You have to think independently and make up your own mind. That is the responsibility each of us has. That doesn’t mean you can’t look for input from others but you cannot outsource the obligation to rationally think, decide upon a course of action, and live with the results of your decision.
Apparently, Munger hasn’t always agreed with Buffett when it came to personal investing, which at times worked to his advantage. When Buffett sold Berkshire’s Capital Cities Communications stock in 1978 to 1980, he later regretted the sale. Munger, however, kept some personal holdings of Cap Cities, which performed exceptionally well.1
If you are convinced that your facts are right, that your reasoning is right, and you are willing to back your convictions with your own money, it shouldn’t matter what anyone else believes. Warren Buffett, or Charlie Munger, or your pastor, or your family, or your friends, or your children, or your teachers could call you crazy. But there comes a point when you have to make a decision yourself and then own it, basing your decision upon the evidence and not other peoples’ opinions.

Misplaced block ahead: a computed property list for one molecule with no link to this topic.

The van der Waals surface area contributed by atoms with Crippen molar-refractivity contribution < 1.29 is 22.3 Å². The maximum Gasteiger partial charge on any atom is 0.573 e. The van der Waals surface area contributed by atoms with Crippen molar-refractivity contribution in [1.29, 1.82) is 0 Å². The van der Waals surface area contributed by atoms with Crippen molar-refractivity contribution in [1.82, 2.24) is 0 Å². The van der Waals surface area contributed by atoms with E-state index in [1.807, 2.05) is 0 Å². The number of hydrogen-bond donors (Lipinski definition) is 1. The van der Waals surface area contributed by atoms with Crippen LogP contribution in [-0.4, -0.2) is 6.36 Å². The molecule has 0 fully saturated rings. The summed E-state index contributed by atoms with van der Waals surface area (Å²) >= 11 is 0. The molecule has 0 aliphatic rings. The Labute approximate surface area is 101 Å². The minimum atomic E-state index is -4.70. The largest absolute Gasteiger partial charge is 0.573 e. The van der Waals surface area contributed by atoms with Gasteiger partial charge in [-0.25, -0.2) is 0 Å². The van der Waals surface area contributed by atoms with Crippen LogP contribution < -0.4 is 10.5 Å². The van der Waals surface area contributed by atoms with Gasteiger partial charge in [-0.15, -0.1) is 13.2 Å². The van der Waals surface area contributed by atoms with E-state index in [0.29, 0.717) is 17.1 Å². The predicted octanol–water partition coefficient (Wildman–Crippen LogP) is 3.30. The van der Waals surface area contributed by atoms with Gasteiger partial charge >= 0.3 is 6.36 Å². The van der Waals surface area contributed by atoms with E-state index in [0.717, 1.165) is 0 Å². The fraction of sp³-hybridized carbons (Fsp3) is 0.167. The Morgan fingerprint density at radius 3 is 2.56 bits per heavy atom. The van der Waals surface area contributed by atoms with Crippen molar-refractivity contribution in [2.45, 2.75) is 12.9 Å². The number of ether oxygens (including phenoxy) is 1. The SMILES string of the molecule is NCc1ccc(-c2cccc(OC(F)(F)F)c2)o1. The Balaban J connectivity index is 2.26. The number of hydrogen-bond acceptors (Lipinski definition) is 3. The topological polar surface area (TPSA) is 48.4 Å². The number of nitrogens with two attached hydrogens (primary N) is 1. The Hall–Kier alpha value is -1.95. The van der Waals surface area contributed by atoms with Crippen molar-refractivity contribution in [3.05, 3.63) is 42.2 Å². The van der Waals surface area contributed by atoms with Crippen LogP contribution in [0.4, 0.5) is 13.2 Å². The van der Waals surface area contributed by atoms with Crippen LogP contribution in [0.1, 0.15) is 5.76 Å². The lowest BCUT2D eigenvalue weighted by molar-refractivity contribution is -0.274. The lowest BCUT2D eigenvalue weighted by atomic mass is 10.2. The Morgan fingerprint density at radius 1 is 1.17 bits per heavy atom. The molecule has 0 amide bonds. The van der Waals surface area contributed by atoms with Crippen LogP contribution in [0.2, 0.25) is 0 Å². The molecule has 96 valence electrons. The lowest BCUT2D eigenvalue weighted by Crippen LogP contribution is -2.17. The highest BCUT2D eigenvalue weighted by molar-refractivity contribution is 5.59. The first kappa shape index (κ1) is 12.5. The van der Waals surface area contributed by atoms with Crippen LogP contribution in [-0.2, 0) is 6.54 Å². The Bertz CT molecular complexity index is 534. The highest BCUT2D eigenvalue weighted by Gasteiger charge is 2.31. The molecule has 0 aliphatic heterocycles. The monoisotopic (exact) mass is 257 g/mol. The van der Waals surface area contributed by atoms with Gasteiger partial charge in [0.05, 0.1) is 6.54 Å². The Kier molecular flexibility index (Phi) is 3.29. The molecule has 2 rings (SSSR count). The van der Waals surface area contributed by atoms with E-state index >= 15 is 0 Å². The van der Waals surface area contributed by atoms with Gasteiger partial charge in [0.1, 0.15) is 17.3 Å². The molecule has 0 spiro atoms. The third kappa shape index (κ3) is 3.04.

Most of the time when people say “Tell me what stock to buy” it is because they want to abdicate this most fundamental duty. They want the benefit of intelligent analysis but want to retain the right to blame someone else if it goes wrong. You cannot go through life like that, purposely handicapping your own mind and shrinking from the thing that makes you different from an animal – the ability to think.
Janet Lowe, page 170, Damn Right!